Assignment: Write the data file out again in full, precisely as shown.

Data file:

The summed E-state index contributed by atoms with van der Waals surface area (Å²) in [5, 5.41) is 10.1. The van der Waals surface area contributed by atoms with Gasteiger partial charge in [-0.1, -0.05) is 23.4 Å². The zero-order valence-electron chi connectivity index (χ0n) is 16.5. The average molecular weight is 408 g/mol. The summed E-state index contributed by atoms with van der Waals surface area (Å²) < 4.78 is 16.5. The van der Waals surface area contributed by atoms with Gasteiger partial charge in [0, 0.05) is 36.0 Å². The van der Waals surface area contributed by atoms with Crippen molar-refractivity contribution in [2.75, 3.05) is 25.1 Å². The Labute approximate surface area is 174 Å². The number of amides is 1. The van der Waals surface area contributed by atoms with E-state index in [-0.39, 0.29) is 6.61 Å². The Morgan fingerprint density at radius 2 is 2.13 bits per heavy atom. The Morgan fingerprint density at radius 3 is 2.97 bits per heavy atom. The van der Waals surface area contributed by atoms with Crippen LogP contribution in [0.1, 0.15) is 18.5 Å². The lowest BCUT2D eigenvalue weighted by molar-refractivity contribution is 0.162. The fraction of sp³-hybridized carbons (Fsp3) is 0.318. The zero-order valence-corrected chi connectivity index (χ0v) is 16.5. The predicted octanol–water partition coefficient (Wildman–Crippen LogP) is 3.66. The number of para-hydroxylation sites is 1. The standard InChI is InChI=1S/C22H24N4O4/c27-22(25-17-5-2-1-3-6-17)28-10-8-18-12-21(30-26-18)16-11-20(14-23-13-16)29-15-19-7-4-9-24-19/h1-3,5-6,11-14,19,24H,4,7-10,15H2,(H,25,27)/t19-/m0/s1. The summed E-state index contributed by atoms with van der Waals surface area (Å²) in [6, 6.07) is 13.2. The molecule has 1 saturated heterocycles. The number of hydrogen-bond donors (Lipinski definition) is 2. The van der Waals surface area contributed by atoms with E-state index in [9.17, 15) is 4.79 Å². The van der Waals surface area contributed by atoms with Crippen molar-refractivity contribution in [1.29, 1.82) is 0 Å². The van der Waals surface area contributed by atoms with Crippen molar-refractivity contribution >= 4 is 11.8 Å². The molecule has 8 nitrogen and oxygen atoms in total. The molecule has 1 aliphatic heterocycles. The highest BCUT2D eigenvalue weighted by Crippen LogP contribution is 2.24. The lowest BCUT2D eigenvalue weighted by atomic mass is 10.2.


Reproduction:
The summed E-state index contributed by atoms with van der Waals surface area (Å²) in [5, 5.41) is 10.1. The van der Waals surface area contributed by atoms with Gasteiger partial charge in [-0.1, -0.05) is 23.4 Å². The zero-order valence-electron chi connectivity index (χ0n) is 16.5. The average molecular weight is 408 g/mol. The summed E-state index contributed by atoms with van der Waals surface area (Å²) < 4.78 is 16.5. The van der Waals surface area contributed by atoms with Gasteiger partial charge in [0, 0.05) is 36.0 Å². The van der Waals surface area contributed by atoms with Crippen molar-refractivity contribution in [2.75, 3.05) is 25.1 Å². The Labute approximate surface area is 174 Å². The number of amides is 1. The van der Waals surface area contributed by atoms with E-state index in [-0.39, 0.29) is 6.61 Å². The Morgan fingerprint density at radius 2 is 2.13 bits per heavy atom. The Morgan fingerprint density at radius 3 is 2.97 bits per heavy atom. The van der Waals surface area contributed by atoms with Crippen LogP contribution in [0.1, 0.15) is 18.5 Å². The lowest BCUT2D eigenvalue weighted by molar-refractivity contribution is 0.162. The fraction of sp³-hybridized carbons (Fsp3) is 0.318. The zero-order valence-corrected chi connectivity index (χ0v) is 16.5. The predicted octanol–water partition coefficient (Wildman–Crippen LogP) is 3.66. The number of para-hydroxylation sites is 1. The standard InChI is InChI=1S/C22H24N4O4/c27-22(25-17-5-2-1-3-6-17)28-10-8-18-12-21(30-26-18)16-11-20(14-23-13-16)29-15-19-7-4-9-24-19/h1-3,5-6,11-14,19,24H,4,7-10,15H2,(H,25,27)/t19-/m0/s1. The summed E-state index contributed by atoms with van der Waals surface area (Å²) in [6, 6.07) is 13.2. The molecule has 1 saturated heterocycles. The number of hydrogen-bond donors (Lipinski definition) is 2. The van der Waals surface area contributed by atoms with E-state index in [9.17, 15) is 4.79 Å². The van der Waals surface area contributed by atoms with Crippen molar-refractivity contribution in [1.29, 1.82) is 0 Å². The van der Waals surface area contributed by atoms with Crippen molar-refractivity contribution >= 4 is 11.8 Å². The molecule has 8 nitrogen and oxygen atoms in total. The molecule has 1 aliphatic heterocycles. The highest BCUT2D eigenvalue weighted by Crippen LogP contribution is 2.24. The lowest BCUT2D eigenvalue weighted by atomic mass is 10.2.